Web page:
Even the elite such as Rolex has shut down its plants, and along with Omega owned by Swatch Group AG and Cartier owned by Swiss Richemont Group /zigman2/quotes/206960176/composite CFRUY -3.00% , it's rolling with the punches. But at least business is somewhat returning to normal in Asia, the most prospective market. But the reality is that Swatch and Richemont have both lost about a third of their value this year. Hope is never lost. Swatch's Tissot brand unveiled its first smartwatch during the webcast in March and although this was four years later than planned thanks to intense competition from Apple Inc. /zigman2/quotes/202934861/composite AAPL +0.64% which has demolished the demand for timepieces. Although now its plans to start selling it in Switzerland by July are now uncertain due to Europe being the epicentre of the outbreak, it still means they are not ready to give up as they joined forces with Huawei Technologies' with the watch being compatible with its Harmony operating system.
Outlook - we're all desperate to return to normal
Even art fans are shocked to hear that Carnegie Hall won't open until October- this is yet another headline we didn't think we'd see. And there will be many more headlines we never thought we'd see. And maybe there even won't be any Roland Garros in 2020 in the end, no one can be certain about anything these days. But at least the stubborn France has given us hope that the world will be back to normal again by fall. And if tennis Gods make that happen, sponsors and viewers will thank them! Maybe even players considering how devastated Roger Federer and Serena Williams were by the cancellation of Wimbledon. So just ignore what the songs about Paris say- it is perhaps even more beautiful in the fall, as long as it's coronavirus-free.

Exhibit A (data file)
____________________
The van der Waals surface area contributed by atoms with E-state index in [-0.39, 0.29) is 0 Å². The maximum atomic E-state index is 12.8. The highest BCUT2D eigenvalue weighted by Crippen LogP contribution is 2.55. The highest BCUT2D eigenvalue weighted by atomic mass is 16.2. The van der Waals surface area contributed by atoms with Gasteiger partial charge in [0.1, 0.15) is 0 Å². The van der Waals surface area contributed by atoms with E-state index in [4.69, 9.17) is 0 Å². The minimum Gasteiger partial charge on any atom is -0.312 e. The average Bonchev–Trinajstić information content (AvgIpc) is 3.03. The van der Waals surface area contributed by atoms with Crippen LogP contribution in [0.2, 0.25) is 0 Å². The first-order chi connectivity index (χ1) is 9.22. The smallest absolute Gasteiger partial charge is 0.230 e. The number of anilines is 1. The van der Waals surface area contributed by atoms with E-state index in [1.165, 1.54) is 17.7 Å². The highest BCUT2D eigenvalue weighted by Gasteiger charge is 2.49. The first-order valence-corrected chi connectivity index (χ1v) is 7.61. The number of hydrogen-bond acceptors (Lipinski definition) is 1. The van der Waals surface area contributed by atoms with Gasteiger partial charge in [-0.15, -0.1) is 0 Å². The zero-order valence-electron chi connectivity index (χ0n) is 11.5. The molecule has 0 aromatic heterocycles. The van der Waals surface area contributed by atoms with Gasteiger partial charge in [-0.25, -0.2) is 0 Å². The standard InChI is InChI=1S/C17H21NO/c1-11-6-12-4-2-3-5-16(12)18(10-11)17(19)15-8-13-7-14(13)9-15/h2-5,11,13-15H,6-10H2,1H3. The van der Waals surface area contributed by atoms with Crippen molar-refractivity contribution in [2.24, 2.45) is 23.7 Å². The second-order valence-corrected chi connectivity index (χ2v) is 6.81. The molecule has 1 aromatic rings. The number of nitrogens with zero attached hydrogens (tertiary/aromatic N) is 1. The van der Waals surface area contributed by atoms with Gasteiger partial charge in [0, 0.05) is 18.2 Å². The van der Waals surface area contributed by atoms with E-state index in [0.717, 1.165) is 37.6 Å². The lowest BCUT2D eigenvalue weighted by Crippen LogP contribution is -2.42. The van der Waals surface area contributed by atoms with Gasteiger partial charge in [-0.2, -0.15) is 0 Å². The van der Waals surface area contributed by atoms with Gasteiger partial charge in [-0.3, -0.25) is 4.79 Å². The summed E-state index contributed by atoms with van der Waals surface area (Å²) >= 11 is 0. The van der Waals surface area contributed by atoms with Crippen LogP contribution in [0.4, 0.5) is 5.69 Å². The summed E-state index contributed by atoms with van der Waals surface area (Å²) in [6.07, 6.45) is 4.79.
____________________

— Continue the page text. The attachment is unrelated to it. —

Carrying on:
This article is not a press release and is contributed by Ivana Popovic who is a verified independent journalist for IAMNewswire. It should not be construed as investment advice at any time please read the full disclosure . Ivana Popovic does not hold any position in the mentioned companies. Press Releases – If you are looking for full Press release distribution contact: firstname.lastname@example.org Contributors – IAM Newswire accepts pitches. If you're interested in becoming an IAM journalist contact: email@example.com Questions about this release can be send to firstname.lastname@example.org